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One hundred and ten years after the Triangle factory fire, we can see echoes of the tragedy in the COVID-19 pandemic.
Here are a few ways we got the word out on Equal Pay Day about the factors contributing to the gender wage gap and our commitment to eliminating it.
One hundred and ten years ago, the Triangle Shirtwaist Factory Fire changed the course of worker safety in the U.S. Since then, we have helped transform America’s workplaces to ensure safe and healthful working conditions.
Here are five facts about the current status of working women in America that may shock you, but will hopefully inspire you to join our efforts to promote pay equity.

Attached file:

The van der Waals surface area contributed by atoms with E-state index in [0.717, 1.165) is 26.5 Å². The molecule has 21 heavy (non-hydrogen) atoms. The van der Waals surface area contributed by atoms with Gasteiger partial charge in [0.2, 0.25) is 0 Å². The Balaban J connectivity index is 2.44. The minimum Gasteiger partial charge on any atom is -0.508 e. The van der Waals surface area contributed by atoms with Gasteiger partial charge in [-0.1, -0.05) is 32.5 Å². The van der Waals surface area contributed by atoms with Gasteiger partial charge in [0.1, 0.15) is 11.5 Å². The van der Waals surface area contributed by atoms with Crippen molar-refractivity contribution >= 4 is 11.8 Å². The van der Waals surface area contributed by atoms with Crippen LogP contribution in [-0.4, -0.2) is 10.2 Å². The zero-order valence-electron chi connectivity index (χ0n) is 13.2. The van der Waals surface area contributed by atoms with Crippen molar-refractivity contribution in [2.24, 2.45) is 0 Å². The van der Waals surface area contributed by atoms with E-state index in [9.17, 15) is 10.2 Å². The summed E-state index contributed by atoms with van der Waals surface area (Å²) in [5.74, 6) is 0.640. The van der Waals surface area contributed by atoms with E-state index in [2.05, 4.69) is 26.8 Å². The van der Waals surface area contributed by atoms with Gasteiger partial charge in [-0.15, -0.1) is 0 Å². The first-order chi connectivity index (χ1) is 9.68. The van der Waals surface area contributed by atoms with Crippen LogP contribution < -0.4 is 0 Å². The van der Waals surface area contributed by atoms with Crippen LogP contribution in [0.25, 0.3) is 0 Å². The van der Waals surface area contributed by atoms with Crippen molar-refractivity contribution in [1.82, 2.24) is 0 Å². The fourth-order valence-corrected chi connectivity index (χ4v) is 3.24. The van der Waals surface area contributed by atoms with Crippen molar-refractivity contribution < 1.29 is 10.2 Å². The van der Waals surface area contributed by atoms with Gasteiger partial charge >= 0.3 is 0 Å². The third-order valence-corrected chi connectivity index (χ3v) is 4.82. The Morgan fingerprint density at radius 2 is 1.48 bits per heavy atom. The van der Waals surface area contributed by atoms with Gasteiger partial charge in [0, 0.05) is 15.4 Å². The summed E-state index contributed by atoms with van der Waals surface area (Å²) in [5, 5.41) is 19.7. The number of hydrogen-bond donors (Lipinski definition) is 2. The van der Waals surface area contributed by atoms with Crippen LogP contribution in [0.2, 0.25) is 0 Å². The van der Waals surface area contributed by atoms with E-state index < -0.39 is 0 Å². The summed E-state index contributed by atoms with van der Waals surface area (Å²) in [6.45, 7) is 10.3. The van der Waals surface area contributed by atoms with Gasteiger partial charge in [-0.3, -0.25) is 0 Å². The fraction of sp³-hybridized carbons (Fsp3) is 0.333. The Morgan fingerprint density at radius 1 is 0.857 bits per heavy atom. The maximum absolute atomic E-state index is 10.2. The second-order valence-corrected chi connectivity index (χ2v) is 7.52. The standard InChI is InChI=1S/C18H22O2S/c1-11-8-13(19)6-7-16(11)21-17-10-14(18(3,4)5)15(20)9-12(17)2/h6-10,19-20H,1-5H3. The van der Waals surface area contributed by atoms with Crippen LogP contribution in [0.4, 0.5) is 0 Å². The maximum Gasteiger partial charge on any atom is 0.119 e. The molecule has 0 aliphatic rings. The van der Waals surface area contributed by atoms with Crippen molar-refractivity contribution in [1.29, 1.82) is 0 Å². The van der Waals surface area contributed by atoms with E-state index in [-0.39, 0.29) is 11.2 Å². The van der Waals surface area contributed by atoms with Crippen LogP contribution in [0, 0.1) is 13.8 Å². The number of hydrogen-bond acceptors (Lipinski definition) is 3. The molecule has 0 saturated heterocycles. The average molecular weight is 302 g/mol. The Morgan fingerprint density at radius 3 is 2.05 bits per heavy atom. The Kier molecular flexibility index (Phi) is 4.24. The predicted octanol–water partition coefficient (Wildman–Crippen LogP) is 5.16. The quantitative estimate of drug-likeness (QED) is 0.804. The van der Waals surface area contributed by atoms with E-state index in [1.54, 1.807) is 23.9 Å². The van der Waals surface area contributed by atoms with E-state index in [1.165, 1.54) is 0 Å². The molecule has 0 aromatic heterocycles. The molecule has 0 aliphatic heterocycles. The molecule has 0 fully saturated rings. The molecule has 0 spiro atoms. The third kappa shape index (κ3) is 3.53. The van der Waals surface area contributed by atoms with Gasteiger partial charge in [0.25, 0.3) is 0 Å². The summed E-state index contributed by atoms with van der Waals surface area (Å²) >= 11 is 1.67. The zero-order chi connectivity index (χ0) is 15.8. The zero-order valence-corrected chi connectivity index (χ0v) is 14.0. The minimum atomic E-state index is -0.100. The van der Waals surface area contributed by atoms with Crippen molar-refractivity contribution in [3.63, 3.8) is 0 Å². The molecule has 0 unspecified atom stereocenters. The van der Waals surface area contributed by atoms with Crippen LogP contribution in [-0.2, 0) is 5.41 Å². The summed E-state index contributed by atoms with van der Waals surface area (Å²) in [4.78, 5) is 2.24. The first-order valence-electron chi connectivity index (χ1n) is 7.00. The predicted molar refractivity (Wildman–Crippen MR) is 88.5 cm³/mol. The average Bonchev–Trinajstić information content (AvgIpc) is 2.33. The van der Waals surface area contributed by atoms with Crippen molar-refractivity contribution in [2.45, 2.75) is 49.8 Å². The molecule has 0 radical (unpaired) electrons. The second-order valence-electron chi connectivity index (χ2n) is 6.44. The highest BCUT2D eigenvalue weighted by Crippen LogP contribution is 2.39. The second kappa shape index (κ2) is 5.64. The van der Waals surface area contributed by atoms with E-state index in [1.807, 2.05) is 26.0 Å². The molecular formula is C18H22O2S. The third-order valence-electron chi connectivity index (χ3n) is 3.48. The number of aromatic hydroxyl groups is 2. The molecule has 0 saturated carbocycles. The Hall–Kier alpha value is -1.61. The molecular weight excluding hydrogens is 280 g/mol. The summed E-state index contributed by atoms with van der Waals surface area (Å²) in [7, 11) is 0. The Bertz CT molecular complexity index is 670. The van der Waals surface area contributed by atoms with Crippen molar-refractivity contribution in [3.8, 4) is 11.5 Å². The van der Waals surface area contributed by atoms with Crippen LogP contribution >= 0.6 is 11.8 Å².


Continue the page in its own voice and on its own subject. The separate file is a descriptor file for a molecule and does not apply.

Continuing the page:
The Women’s Bureau has always been at the forefront of advocating for working women, including supporting racial equity and inclusion in the workplace through our initiatives and research.
In every economic recession of the last 50 years, Black women have had higher unemployment rates than white men – and the recovery rates of Black men and women have been slower than white workers. Read how building a more inclusive economy benefits us all.
To celebrate 100 years of working for working women, the Women’s Bureau has created an interactive visualization highlighting women’s participation in the workforce and top occupations since 1920.